TAMPA, Fla. (WFLA) — Less than a year away from the 2022 midterm elections, there are no high-profile proposed constitutional amendments to drive Florida voters to the polls.
But that could change — sports betting, legal marijuana, ranked-choice voting and protecting Florida’s iconic animal species are among the proposals vying to make it on the ballot.
So far, only two amendments have officially made it on the 2022 ballot.
Amendment 1, Limitation on Assessment of Real Property Used for Residential Purposes, would encourage homeowners to be more flood-ready by excluding home improvements that resist flooding from affecting the home’s assessed value for tax purposes.
Amendment 2, Abolishing the Constitution Revision Commission, is self-explanatory. The CRC meets every 20 years to suggest amendments. The commission last met in 2017, recommending eight changes to the Florida constitution. The commission is made up of 37 members; the attorney general is an automatic member. The remaining commissioners are appointed by the governor (15), Senate president (9), House speaker (9), and chief justice of the Florida Supreme Court (3). A previous effort to abolish the commission failed in 1980.
Several more proposed amendments are still going through the approval process.
One would fully legalize marijuana for adults to possess, transport, use, and grow, permitting up to nine plants per adult and 18 per household. The measure would also prohibit state lawmakers from limiting the percent THC content in marijuana, a proposal that gained some support in the Florida House earlier this year, but eventually failed.
Voters could have at least three gambling amendments to choose from.
Two proposed amendments would create more casinos: one authorizes three new casinos as long as they are not within 100 miles of any Tribal facility and the applicant spends at least $500 million within three years on “new development and construction costs…not includ[ing] any purchase price and costs associated with the acquisition of real property on which the Gaming Complex is located.”
The second would allow existing licensed cardrooms to expand into casinos if they spend $250 million dollars on development within three years and are not within 130 miles of a tribal casino.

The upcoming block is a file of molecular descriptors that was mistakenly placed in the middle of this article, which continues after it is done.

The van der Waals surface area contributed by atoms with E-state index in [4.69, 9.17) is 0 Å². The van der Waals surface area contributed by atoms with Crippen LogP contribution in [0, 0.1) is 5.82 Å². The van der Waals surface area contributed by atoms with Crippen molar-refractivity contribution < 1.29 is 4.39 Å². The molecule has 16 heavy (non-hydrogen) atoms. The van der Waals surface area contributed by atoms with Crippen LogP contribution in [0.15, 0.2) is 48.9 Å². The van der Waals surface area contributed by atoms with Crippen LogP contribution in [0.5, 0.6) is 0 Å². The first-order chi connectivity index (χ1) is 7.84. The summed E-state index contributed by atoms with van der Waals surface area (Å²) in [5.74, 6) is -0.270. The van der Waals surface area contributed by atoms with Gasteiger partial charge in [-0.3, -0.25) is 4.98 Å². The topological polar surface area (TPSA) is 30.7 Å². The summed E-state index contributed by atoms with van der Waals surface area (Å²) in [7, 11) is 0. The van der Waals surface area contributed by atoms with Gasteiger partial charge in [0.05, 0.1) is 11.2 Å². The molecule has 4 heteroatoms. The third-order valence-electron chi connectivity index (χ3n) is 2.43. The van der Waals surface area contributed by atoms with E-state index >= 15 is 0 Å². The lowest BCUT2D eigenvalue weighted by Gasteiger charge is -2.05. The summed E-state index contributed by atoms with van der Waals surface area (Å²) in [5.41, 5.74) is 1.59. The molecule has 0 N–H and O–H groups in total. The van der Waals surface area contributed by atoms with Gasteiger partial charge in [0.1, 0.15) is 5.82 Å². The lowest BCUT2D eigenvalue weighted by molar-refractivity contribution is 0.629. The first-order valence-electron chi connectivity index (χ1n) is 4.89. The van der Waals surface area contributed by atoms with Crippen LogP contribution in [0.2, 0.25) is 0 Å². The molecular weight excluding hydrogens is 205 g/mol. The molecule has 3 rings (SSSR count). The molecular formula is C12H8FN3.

A third proposed gambling amendment would allow sports betting for all adults 21 and older, whether online or at casinos, sports venues or dog tracks. Any tax revenue from sports betting collected by the state must go to the state’s Educational Enhancement Trust Fund.
Two proposed amendments come straight from fights over Covid-19 measures.
After turbulent battles between school districts and state leaders, a new proposed amendment would return the commissioner of education to an elected position on the Florida cabinet, a practice that ended with Charlie Crist in 2003, after which it was reduced to a position appointed by the state board of education and not on the cabinet.
The Freedom to Pray Together amendment would make illegal any governmental action to close churches or limit the size of their gatherings for more than 21 days unless approved by the legislature.
The Affordable Housing amendment would tackle the state’s growing crisis by establishing a state and local government housing trust fund, holding out 25 percent of the current excise tax on documents to fund measures like new construction and financial assistance for closing costs and down payments.
At the ballot box, another proposed amendment would allow ranked-choice voting in all general elections. Initially, votes would be tallied as normal — a candidate gets credit for all ballots where they are listed as the voter’s first choice. If no candidate gets a majority, the candidate who comes in last would have their votes reapportioned to the voter’s second-choice candidate. The process repeats until a candidate gets a majority of all counted votes.
And five proposed amendments from FL5.org attempt to provide constitutional protections for Florida’s wildlife and environment.
Two proposals would ban forms of hunting: captive wildlife and hunting of Florida’s iconic species, including the “Florida Black Bear, Florida Panther, Manatee, Key Deer, Florida Scrub Jay, Bald Eagle, Red-cockaded Woodpecker, Bottlenose Dolphin, Right Whale and Marine Turtles.”
To get on the ballot, initiative petitions must get a minimum number of signatures equal to 8 percent the votes cast in the last presidential election spread out across at least half the state’s congressional districts, which is nearly 900,000 Floridians. Proposed amendments must also pass review by the State Supreme Court.